Asking ourselves this question of what business we’re really in helps to better serve our customers. But it doesn’t just stop at identifying new opportunities. It could impact our very survival as a business, as is all too clear when you consider Kodak.
Had Kodak’s senior management defined the company as not just in the film business but in the memory preservation business, they would have been able to align their offerings to what their customers were trying to achieve and reacted more appropriately to the changing technological landscape.
Framing their business as being all about the preservation of memory would have called for different products and solutions. Those products would have changed with the times.
Kodak continued to push film products due to its senior management and culture which focused on preserving its existing revenues instead of understanding and then meeting customer needs.
The lesson from Kodak’s experience is clear: You have to be willing to disrupt your own business model to create the products and solutions that better meet the needs of your customers. Often that involves broadening your outlook.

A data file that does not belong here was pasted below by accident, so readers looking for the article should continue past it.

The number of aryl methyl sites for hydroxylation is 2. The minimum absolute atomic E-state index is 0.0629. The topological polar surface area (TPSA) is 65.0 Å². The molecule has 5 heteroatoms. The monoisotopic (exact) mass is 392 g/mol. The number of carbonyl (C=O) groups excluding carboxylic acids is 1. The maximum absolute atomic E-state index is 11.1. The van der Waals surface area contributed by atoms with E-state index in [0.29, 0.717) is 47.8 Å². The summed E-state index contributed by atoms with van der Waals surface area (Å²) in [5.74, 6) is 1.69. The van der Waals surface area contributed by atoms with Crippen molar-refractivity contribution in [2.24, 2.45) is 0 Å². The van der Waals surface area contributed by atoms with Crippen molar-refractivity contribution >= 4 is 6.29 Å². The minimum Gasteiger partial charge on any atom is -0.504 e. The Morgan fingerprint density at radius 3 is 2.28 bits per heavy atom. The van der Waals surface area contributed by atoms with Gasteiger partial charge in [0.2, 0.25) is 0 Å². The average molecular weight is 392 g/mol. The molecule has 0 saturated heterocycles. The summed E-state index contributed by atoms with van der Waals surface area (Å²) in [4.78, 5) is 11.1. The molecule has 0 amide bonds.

The Difference You Make
Spend time understanding the difference you make to your customers’ lives and how you can communicate that difference. Your product is just the means to achieve that end state that your audience is trying to achieve.
Start with the customer experience and work back to what you can provide to meet the need.
Sony Walkmans were the equivalent of our iPhones and iPods. Motorola had the market share on mobile phones so they could have become the Samsungs or iPhones of today but they failed because they didn’t really analyse this question of what business they were really in. They focused on the products they had and missed the opportunity to offer alternatives.
They didn’t grow and evolve with the customer needs and with the market trends.
In a world where there are so many choices and options for other groups and services it’s essential to tap into what the customer wants and values. Find out what alternatives they are turning to – it is very likely that these go beyond your immediate competition.
People value things like trust or confidence, or to feel good because they donated to a cause. Or that they know they made a difference. Or because they have a sense of belonging or feeling of being heard. So, don’t just measure the tangible benefits people get from your products and services. Consider the intangible benefits too.
The successful brands are those that are able to clearly show their customers that by engaging with them they will become successful or better versions of themselves. They will become that ideal that they want to become, that they want to be like.